The path that led Vikram Ravi to his Eagle Project was very simple, he knew he wanted to honor veterans in some way and be unique, and he knew he didn’t want to physically build something. With these two criteria in mind, he reached out to the Local Veterans Cemetery (The Lafayette Cemetery) to see where he could help out. After a tour, the Lafayette Cemetery’s Director told him that the Cemetery had two problems: first, it was very hard for visitors to find graves of veterans, and that many veterans didn’t have proper grave markers to indicate that that person had fought in a war. Those that actually had a marker usually only had a small and unrecognizable copper stick due to the cemetery not being able to fund anything more.
For the first part of the project, he decided to use a tool called MapMe to make an interactive map where users could easily find exactly where the graves of veterans were located. To make the directions precise, Day 1 of his Eagle Project was spent carefully finding all of more than 200 graves at the cemetery and noting down their longitude and latitude. This was an exceptionally grueling process as a lot of these graves were in obscure spots and weren’t properly marked so finding them was a challenge.
Once the scouts were able to complete this process, we moved on to Day 2 of the Project which was to input all this data into the MapMe tool in order to actually make the website. They added the: Name, Birth/Death/Burial Date, Branch, and Wars Fought for each veteran. The tool also allowed us to mark each grave down to the inch- letting users accurately find their loved ones with just a quick search. Due to the sheer amount of numbers to input, this was rigorous that took over 6 hours to complete. The map itself has been used by Wreaths Across America members to easily locate veterans and place wreaths on their graves.
For Day 3 of his Eagle Project, they had to order grave markers and flags for each of the veterans and place them beside their burial locations. The goal of these markers was to honor the sacrifices these heroes made for their country by showing that a specific grave belonged to a veteran. Since the cost was coming out to around $4000, he had to crowdfund the money. He decided to use Gofundme as a means to collect the cash, and after over 2 months of complications in setting up the site, he was finally able to start fundraising. He reached out to his friends, family, troop, city officials, and social media sites like Nextdoor in order to raise funds, and thanks to great help from the community, they were able to successfully reach our $4000 goal in just under a week. Once he had the cash on hand, we ordered the grave markers and flags and shipped them to the cemetery directly to prepare for Day 3. On this day, the scouts placed the grave markers at each grave belonging to a veteran and put an American Flag on the back. Since our map was recently completed, the Scouts were able to quickly find the burial sites easier and more quicker than on Day 1. When they were finished, it was truly wonderful to see the entire cemetery flooded with American flags and Markers, as they were able to honor many who had not received that respect in their lifetime. Vikram is extremely grateful for his troop and community coming together and supporting him on this project, and he hopes this was able to produce a fitting product. The eagle project was completed in time for Veteran’s Day and it was an honor to see all the happy families come to thank Vikram Ravi for having executed this project.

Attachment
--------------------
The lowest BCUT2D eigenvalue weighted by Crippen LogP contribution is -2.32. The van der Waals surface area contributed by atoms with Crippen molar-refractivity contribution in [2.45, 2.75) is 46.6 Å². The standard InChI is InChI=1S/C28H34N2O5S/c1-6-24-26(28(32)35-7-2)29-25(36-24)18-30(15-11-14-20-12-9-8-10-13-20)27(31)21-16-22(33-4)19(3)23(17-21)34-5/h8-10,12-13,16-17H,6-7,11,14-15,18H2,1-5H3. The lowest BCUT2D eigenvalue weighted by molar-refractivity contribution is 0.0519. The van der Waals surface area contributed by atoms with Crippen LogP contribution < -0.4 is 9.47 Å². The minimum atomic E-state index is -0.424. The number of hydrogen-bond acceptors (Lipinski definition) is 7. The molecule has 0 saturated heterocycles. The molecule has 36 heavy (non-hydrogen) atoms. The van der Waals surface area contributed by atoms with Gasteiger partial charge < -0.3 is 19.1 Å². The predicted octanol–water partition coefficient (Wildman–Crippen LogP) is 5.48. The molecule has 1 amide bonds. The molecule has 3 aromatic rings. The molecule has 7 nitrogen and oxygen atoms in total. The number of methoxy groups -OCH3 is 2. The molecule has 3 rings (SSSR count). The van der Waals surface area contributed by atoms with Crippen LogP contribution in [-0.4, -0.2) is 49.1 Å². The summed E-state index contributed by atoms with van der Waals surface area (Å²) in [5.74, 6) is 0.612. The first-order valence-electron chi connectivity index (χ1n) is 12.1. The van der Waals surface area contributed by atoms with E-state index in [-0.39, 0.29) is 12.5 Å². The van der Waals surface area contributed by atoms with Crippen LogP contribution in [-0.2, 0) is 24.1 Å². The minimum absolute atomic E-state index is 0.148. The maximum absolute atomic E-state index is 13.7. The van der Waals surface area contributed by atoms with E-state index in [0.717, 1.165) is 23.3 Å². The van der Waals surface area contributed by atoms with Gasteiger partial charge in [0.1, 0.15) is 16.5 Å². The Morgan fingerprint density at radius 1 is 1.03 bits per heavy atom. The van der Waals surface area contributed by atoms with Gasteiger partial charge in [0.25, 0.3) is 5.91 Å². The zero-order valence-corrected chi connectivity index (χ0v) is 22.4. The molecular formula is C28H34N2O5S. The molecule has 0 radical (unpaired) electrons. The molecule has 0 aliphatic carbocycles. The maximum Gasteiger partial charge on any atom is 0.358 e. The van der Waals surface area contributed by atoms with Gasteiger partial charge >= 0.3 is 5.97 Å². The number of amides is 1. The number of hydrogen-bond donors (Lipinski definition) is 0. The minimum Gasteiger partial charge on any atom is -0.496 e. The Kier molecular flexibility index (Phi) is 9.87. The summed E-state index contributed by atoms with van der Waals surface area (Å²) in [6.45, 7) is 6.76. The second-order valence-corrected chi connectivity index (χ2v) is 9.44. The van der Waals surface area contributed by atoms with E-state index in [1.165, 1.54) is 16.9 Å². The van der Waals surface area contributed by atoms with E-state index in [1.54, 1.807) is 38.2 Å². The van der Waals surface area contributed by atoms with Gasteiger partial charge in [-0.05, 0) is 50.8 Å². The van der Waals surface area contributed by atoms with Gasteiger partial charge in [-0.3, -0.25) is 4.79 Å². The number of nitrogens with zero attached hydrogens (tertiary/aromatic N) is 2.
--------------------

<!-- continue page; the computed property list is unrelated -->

The Wreaths Across America event was held on December 18th at the Lafayette Cemetery and Vikram Ravi was honored by the Cemetary Director, the Mayor of Lafayette, and the Veteran’s families.